Do We Practice What We Preach? A Qualitative Assessment of Resident–Preceptor Interactions for Adherence to Evidence‐Based Practice.Jon C. Tilburt, Rajesh S. Mangrulkar, Susan Dorr Goold, Nazema Y. Siddiqui & Joseph A. Carrese - 2008 - Journal of Evaluation in Clinical Practice 14 (5):780-784.
  7.  11
    Feeding Tubes and Health Care Service Utilization in Amyotrophic Lateral Sclerosis: Benefits and Limits to a Retrospective, Multicenter Study Using Big Data.Keith M. Swetz, Stephanie M. Peterson, Lindsey R. Sangaralingham, Ryan T. Hurt, Shannon M. Dunlay, Nilay D. Shah & Jon C. Tilburt - 2017 - Inquiry: The Journal of Health Care Organization, Provision, and Financing 54:004695801773242.
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  8.  31
    The Moral Psychology of Rationing Among Physicians: The Role of Harm and Fairness Intuitions in Physician Objections to Cost-Effectiveness and Cost-Containment.Ryan M. Antiel, Farr A. Curlin, Katherine M. James & Jon C. Tilburt - 2013 - Philosophy, Ethics, and Humanities in Medicine 8:13.
    Physicians vary in their moral judgments about health care costs. Social intuitionism posits that moral judgments arise from gut instincts, called “moral foundations.” The objective of this study was to determine if “harm” and “fairness” intuitions can explain physicians’ judgments about cost-containment in U.S. health care and using cost-effectiveness data in practice, as well as the relative importance of those intuitions compared to “purity”, “authority” and “ingroup” in cost-related judgments.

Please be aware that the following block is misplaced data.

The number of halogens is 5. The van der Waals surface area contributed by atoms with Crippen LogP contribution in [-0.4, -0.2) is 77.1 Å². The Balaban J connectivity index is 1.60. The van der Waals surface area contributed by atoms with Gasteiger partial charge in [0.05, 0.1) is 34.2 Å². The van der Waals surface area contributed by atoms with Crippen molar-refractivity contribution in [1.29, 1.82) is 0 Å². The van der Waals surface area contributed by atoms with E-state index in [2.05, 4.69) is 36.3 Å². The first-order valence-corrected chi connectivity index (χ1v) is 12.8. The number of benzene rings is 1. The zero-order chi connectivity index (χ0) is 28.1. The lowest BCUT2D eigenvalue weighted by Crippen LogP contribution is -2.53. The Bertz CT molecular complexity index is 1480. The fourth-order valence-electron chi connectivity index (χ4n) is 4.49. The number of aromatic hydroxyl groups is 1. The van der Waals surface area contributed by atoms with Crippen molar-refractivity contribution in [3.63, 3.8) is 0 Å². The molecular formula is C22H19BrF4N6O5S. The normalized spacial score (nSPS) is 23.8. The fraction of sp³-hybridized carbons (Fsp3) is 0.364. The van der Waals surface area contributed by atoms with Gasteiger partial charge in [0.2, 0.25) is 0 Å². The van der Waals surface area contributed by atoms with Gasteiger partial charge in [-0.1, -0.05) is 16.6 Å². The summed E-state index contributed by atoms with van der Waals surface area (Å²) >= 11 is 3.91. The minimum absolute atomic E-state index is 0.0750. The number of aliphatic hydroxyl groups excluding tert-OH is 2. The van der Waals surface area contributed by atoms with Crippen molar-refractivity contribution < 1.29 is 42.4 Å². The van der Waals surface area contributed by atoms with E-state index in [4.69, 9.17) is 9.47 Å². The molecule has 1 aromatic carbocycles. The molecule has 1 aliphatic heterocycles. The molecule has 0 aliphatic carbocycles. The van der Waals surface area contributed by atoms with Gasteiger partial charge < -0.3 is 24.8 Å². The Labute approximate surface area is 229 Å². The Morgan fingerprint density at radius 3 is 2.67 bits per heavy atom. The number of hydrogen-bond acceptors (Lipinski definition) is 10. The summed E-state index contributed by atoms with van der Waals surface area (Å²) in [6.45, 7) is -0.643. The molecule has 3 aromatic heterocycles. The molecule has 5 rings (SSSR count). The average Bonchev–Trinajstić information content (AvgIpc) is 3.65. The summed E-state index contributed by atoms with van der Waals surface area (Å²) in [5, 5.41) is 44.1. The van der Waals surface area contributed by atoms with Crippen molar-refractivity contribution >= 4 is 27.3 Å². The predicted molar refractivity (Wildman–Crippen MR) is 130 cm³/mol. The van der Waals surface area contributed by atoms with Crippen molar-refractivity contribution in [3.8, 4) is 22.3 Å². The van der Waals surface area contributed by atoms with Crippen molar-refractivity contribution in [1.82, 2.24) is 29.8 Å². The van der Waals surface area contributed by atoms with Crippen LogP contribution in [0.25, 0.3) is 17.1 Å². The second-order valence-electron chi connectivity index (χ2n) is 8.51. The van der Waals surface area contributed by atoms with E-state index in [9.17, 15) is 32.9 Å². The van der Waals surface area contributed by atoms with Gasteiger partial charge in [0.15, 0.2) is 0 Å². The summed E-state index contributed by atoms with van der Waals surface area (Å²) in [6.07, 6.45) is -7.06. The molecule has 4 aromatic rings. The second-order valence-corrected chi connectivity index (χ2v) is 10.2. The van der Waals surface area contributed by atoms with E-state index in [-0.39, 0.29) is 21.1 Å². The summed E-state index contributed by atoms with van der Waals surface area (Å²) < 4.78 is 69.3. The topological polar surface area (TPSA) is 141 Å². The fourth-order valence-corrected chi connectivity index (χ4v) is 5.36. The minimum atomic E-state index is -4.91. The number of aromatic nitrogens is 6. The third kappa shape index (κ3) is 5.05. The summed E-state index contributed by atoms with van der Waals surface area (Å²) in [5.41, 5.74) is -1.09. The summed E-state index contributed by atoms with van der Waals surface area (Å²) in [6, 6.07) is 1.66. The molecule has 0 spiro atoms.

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  9.  11
    Context and Scale: Distinctions for Improving Debates About Physician “Rationing”.Jon C. Tilburt & Daniel P. Sulmasy - 2017 - Philosophy, Ethics, and Humanities in Medicine 12:5.
    Important discussions about limiting care based on professional judgment often devolve into heated debates over the place of physicians in bedside rationing. Politics, loaded rhetoric, and ideological caricature from both sides of the rationing debate obscure precise points of disagreement and consensus, and hinder critical dialogue around the obligations and boundaries of professional practice. We propose a way forward by reframing the rationing conversation, distinguishing between the scale of the decision and its context avoiding the word “rationing.” We propose to (...)
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  10.  8
    Owning Medical Professionalism.Jon C. Tilburt & Richard R. Sharp - 2016 - American Journal of Bioethics 16 (9):1-2.
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  11.  10
    Response to Open Peer Commentaries on “Addressing Dual Agency: Getting Specific About the Expectations of Professionalism”.Jon C. Tilburt - 2014 - American Journal of Bioethics 14 (10):4-5.
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  12.  11
    Introduction: Overhearing Strange Voices Next Door: Introduction.Jon C. Tilburt - 2014 - Christian Bioethics 20 (1):1-4.